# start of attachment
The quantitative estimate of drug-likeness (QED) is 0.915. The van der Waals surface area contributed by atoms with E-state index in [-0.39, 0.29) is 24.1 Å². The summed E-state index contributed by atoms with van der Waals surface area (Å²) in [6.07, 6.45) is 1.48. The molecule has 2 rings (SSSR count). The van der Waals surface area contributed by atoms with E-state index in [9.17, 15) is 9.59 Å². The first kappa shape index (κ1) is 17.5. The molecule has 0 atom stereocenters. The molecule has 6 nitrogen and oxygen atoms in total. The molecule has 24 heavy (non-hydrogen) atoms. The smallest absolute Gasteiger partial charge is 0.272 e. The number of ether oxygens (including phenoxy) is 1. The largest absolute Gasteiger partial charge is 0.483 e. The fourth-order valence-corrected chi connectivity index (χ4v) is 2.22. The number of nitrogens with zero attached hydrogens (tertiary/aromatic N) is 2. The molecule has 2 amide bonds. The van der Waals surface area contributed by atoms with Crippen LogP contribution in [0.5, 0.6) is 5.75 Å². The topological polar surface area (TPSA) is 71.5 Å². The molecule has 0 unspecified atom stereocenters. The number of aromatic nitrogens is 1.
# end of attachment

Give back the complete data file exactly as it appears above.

The quantitative estimate of drug-likeness (QED) is 0.915. The van der Waals surface area contributed by atoms with E-state index in [-0.39, 0.29) is 24.1 Å². The summed E-state index contributed by atoms with van der Waals surface area (Å²) in [6.07, 6.45) is 1.48. The molecule has 2 rings (SSSR count). The van der Waals surface area contributed by atoms with E-state index in [9.17, 15) is 9.59 Å². The first kappa shape index (κ1) is 17.5. The molecule has 0 atom stereocenters. The molecule has 6 nitrogen and oxygen atoms in total. The molecule has 24 heavy (non-hydrogen) atoms. The smallest absolute Gasteiger partial charge is 0.272 e. The number of ether oxygens (including phenoxy) is 1. The largest absolute Gasteiger partial charge is 0.483 e. The fourth-order valence-corrected chi connectivity index (χ4v) is 2.22. The number of nitrogens with zero attached hydrogens (tertiary/aromatic N) is 2. The molecule has 2 amide bonds. The van der Waals surface area contributed by atoms with Crippen LogP contribution in [0.5, 0.6) is 5.75 Å². The topological polar surface area (TPSA) is 71.5 Å². The molecule has 0 unspecified atom stereocenters. The number of aromatic nitrogens is 1.